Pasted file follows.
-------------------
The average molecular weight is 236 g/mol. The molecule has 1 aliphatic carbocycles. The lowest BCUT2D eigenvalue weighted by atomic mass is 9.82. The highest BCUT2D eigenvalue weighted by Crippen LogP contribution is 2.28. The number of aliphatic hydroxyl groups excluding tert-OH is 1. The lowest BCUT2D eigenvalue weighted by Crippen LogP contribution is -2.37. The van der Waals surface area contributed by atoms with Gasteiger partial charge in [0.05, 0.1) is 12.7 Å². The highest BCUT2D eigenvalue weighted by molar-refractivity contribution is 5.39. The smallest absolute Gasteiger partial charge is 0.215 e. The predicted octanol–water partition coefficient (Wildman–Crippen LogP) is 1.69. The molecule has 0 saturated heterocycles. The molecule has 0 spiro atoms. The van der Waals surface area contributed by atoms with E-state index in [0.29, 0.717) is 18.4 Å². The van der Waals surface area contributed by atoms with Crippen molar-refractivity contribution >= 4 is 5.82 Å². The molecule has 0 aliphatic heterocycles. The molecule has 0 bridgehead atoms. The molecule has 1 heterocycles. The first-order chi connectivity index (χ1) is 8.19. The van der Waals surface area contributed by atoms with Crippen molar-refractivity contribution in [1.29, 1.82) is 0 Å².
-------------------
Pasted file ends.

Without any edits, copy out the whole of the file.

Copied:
The average molecular weight is 236 g/mol. The molecule has 1 aliphatic carbocycles. The lowest BCUT2D eigenvalue weighted by atomic mass is 9.82. The highest BCUT2D eigenvalue weighted by Crippen LogP contribution is 2.28. The number of aliphatic hydroxyl groups excluding tert-OH is 1. The lowest BCUT2D eigenvalue weighted by Crippen LogP contribution is -2.37. The van der Waals surface area contributed by atoms with Gasteiger partial charge in [0.05, 0.1) is 12.7 Å². The highest BCUT2D eigenvalue weighted by molar-refractivity contribution is 5.39. The smallest absolute Gasteiger partial charge is 0.215 e. The predicted octanol–water partition coefficient (Wildman–Crippen LogP) is 1.69. The molecule has 0 saturated heterocycles. The molecule has 0 spiro atoms. The van der Waals surface area contributed by atoms with E-state index in [0.29, 0.717) is 18.4 Å². The van der Waals surface area contributed by atoms with Crippen molar-refractivity contribution >= 4 is 5.82 Å². The molecule has 0 aliphatic heterocycles. The molecule has 0 bridgehead atoms. The molecule has 1 heterocycles. The first-order chi connectivity index (χ1) is 8.19. The van der Waals surface area contributed by atoms with Crippen molar-refractivity contribution in [1.29, 1.82) is 0 Å².